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Valletta, Rangoon and new capitals
John M. MacKenzie

. The provinces of Arakan and Tenasserim were taken after the first Burmese War in 1824; Lower Burma in 1852 after the second, and Upper Burma after the third in 1885. A major centre was developed after each war: Moulmein in the Tenasserim panhandle (now Mawlamyine), Rangoon on the Rangoon river, one of the arms of the delta of the Irrawaddy (now Ayeyarwaddy), and Mandalay in the north.19 The British transformed these three into significant colonial cities, overlaying, but not entirely obliterating, indigenous settlements as they did so. The former Moulmein, capital

in The British Empire through buildings
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People crossing the frontier, 1911–25
Emily Whewell

frontier. Finally, I demonstrate how consuls enabled Burmese officials to exercise colonial law over British subjects who had committed crimes in Chinese territory and had returned to Burma. This extension of colonial law across established borders into the consular district of Tengyue enabled colonial officials to exercise a form of transfrontier jurisdictional power. Colonial administration, political borders and territorial law Following the annexation of Upper Burma in 1885, the Burmese government attempted to create a structure of authority through a mixture of

in Law across imperial borders
Prince Alfred’s precedent in overseas British royal tours, c. 1860– 1925
Cindy McCreery

planned his own, more splendid India tour in 1875–1876, yet this connection remains underexplored. While Alfred’s precedent was clearly important in shaping the Indian as well as other royal tours, it was not followed either blindly or exactly. Local as well as metropolitan circumstances shaped later tours. Thus, Alfred did not visit Burma on his tour of India, but, following the annexation of Upper Burma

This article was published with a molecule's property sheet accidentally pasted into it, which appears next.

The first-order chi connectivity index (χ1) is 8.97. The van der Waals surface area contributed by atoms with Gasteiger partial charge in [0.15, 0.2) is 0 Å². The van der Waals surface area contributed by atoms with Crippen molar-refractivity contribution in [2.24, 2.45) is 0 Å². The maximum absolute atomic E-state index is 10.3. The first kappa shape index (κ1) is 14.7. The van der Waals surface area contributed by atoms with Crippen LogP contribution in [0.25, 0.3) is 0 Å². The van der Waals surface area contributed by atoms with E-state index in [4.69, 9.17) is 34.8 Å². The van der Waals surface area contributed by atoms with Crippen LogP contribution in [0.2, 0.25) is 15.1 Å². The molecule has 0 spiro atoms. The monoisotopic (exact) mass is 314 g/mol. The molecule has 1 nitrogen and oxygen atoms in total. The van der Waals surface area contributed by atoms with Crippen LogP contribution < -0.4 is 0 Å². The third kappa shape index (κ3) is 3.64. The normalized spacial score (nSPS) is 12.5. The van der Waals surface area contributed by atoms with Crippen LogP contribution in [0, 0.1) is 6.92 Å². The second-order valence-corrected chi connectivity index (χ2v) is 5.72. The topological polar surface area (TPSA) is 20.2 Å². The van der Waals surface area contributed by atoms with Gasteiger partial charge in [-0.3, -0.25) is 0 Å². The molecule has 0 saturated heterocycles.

in Royals on tour
The two sides of provincial violence in early modern Burma
Michael W. Charney

raiding of other villages occurred even in good times, but especially in bad times. In the period examined here, villagers moved out of areas in the face of excessive exactions by Konbaung officials, and looked further afield. When delta villagers pushed north into the dry zone closer to the royal centre they found security measures much weaker than they had in the delta. The Irrawaddy River that connected Upper Burma, the central dry zone, and the southern delta together, no longer remained a safe channel of communication, requiring the appointment of a special officer

in A global history of early modern violence
Robin Jared Lewis

usual stereotyped figures of Anglo-Indian fiction with characters of human proportions. The story takes place in a small trading town in Upper Burma called Kyauktada. The opening description is of the insular European section of the town, huddled together in the midst of a terrain which humiliatingly dwarfs it: There was an English cemetery

in Asia in Western fiction
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The empire in one city?
Sheryllynne Haggerty, Anthony Webster, and Nicholas J. White

(often in collaboration with other provincial interests) in the promotion of direct British administration during the partition of Africa has been stressed by William Hynes. 25 In Southeast Asia, meanwhile, the East India and China Trade Section of the LCC was ‘very vociferous’ during the annexation of Upper Burma (1885–86). Anthony Webster has likewise emphasised a similar pattern of collaboration

in The empire in one city?
William H. Schneider

encroachment from India, the King of Burma sent a diplomatic mission to Europe in 1872 which signed commercial treaties with Italy as well as France. John F. Cady, A History of Modern Burma , Ithaca, 1958, pp. 108–9. Upper Burma was an area close to the region explored by Francis Gamier in the late 1860s. Also important to note as background to the subsequent actions of the Chambres

in Imperialism and the natural world
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Mary A. Procida

MacKenzie, Empire of Nature , 171. 43 Sir Harcourt Butler, A Big Game Shoot in Upper Burma (Rangoon, 1923), British Library. 44 See E.P. Thompson, Whigs and Hunters: The Origin of the Black Act (New York, 1975 ), for a discussion of

in Married to the empire
Law between semicolonial China and the Raj
Emily Whewell

As Britain consolidated its authority over Upper Burma from 1885, the Indian government turned towards British India’s northern frontier and northwestern China. Xinjiang was a province of the Qing Empire, but as a region bounded by the mountains and vast stretches of desert, it was also a place that topographically defied strong imperial control. 1 Russia had a growing presence in the north of the province and both the Indian government and Foreign Office viewed a British presence in Xinjiang as an essential bulwark against the Czarist Empire. British Indian

in Law across imperial borders